7.1 This chapter is concerned with the fourth element of the new tort—the threshold of seriousness. Two distinct but related questions are considered. The first question is whether the new tort should only be actionable where the invasion of privacy was serious, and if so, how this threshold of seriousness should be set out in the new Act.
7.2 The ALRC proposes that there should be a threshold, and that it be set in the new Act using the word ‘serious’.
7.3 The new Act should also provide that, in determining whether an invasion of privacy is ‘serious’, a court may consider whether the invasion was likely to be highly offensive, distressing or harmful to a person of ordinary sensibilities in the position of the plaintiff. These factors would provide a greater degree of certainty about the meaning of ‘serious’, while also establishing the ways in which a serious invasion of privacy may affect the plaintiff.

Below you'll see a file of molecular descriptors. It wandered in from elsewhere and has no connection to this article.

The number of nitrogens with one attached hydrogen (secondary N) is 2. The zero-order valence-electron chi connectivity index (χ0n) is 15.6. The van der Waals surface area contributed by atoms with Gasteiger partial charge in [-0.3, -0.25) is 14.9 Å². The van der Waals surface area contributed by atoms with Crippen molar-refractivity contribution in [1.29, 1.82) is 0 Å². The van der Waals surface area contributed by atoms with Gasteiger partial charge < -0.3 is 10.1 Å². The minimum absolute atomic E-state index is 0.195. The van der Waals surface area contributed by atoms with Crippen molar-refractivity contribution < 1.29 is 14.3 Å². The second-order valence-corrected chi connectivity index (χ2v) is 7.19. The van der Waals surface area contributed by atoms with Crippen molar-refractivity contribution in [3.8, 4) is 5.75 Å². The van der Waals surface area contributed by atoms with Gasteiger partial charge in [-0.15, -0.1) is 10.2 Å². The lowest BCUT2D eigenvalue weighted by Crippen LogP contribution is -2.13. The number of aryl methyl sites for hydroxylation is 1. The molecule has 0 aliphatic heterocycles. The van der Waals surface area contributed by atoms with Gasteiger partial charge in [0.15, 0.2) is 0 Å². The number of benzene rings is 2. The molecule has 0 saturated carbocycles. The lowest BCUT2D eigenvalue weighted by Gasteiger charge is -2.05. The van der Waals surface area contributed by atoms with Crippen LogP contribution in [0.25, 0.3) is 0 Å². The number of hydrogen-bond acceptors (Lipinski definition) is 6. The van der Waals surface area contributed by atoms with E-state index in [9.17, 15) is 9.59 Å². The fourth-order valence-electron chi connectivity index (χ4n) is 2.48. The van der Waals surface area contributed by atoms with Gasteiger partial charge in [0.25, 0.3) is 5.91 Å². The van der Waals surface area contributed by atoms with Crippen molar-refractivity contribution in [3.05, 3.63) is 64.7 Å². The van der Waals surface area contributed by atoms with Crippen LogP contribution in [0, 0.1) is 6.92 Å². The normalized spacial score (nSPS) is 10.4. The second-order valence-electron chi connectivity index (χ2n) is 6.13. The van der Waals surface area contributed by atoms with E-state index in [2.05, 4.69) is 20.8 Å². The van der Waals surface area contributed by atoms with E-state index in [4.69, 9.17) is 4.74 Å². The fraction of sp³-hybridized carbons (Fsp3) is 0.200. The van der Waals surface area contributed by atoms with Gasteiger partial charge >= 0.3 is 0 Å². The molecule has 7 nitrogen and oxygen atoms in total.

7.4 The second question is whether the plaintiff should be required to prove that he or she suffered ‘actual damage’ due to the defendant’s act or conduct. The ALRC proposes that the plaintiff should not be required to prove ‘actual damage’; that is, the tort should be actionable per se.
7.5 This second proposal recognises that in most cases, a serious invasion of privacy will cause emotional distress, rather than a type of harm traditionally treated by the law as ‘actual damage’. Making the tort actionable per se, like an action in trespass, will enable the plaintiff to be compensated for emotional distress caused by the defendant’s intentional or reckless conduct.